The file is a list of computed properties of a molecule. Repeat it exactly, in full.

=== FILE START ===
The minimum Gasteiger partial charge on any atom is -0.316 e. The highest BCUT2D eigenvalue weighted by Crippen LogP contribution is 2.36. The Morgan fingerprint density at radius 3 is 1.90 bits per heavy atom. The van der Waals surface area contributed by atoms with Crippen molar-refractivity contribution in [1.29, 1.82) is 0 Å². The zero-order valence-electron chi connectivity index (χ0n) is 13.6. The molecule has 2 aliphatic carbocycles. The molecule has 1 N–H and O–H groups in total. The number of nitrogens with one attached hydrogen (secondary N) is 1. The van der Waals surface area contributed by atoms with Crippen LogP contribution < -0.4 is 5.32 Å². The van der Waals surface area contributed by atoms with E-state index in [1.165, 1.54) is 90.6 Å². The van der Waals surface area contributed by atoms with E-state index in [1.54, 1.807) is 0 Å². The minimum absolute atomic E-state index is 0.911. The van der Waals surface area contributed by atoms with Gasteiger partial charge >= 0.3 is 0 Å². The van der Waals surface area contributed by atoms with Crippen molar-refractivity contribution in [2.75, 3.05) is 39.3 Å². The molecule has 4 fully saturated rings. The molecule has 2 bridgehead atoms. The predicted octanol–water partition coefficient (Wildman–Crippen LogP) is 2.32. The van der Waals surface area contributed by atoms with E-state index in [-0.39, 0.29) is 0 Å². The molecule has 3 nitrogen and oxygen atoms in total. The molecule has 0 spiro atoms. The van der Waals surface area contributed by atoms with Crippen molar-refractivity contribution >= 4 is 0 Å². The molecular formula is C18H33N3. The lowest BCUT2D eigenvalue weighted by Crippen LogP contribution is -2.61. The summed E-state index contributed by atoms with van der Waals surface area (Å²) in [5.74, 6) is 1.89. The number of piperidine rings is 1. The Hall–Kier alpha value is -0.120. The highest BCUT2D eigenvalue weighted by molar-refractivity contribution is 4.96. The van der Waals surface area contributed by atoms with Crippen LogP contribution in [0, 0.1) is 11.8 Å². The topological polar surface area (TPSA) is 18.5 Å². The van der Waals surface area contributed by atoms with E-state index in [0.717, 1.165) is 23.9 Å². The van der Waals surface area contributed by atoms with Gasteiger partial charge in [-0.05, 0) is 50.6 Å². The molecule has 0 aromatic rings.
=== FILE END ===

The minimum Gasteiger partial charge on any atom is -0.316 e. The highest BCUT2D eigenvalue weighted by Crippen LogP contribution is 2.36. The Morgan fingerprint density at radius 3 is 1.90 bits per heavy atom. The van der Waals surface area contributed by atoms with Crippen molar-refractivity contribution in [1.29, 1.82) is 0 Å². The zero-order valence-electron chi connectivity index (χ0n) is 13.6. The molecule has 2 aliphatic carbocycles. The molecule has 1 N–H and O–H groups in total. The number of nitrogens with one attached hydrogen (secondary N) is 1. The van der Waals surface area contributed by atoms with Crippen LogP contribution < -0.4 is 5.32 Å². The van der Waals surface area contributed by atoms with E-state index in [1.165, 1.54) is 90.6 Å². The van der Waals surface area contributed by atoms with E-state index in [1.54, 1.807) is 0 Å². The minimum absolute atomic E-state index is 0.911. The van der Waals surface area contributed by atoms with Gasteiger partial charge >= 0.3 is 0 Å². The van der Waals surface area contributed by atoms with Crippen molar-refractivity contribution in [2.75, 3.05) is 39.3 Å². The molecule has 4 fully saturated rings. The molecule has 2 bridgehead atoms. The predicted octanol–water partition coefficient (Wildman–Crippen LogP) is 2.32. The van der Waals surface area contributed by atoms with E-state index in [-0.39, 0.29) is 0 Å². The molecule has 3 nitrogen and oxygen atoms in total. The molecule has 0 spiro atoms. The van der Waals surface area contributed by atoms with Crippen molar-refractivity contribution >= 4 is 0 Å². The molecular formula is C18H33N3. The lowest BCUT2D eigenvalue weighted by Crippen LogP contribution is -2.61. The summed E-state index contributed by atoms with van der Waals surface area (Å²) in [5.74, 6) is 1.89. The number of piperidine rings is 1. The Hall–Kier alpha value is -0.120. The highest BCUT2D eigenvalue weighted by molar-refractivity contribution is 4.96. The van der Waals surface area contributed by atoms with Crippen LogP contribution in [0, 0.1) is 11.8 Å². The topological polar surface area (TPSA) is 18.5 Å². The van der Waals surface area contributed by atoms with E-state index in [0.717, 1.165) is 23.9 Å². The van der Waals surface area contributed by atoms with Gasteiger partial charge in [-0.05, 0) is 50.6 Å². The molecule has 0 aromatic rings.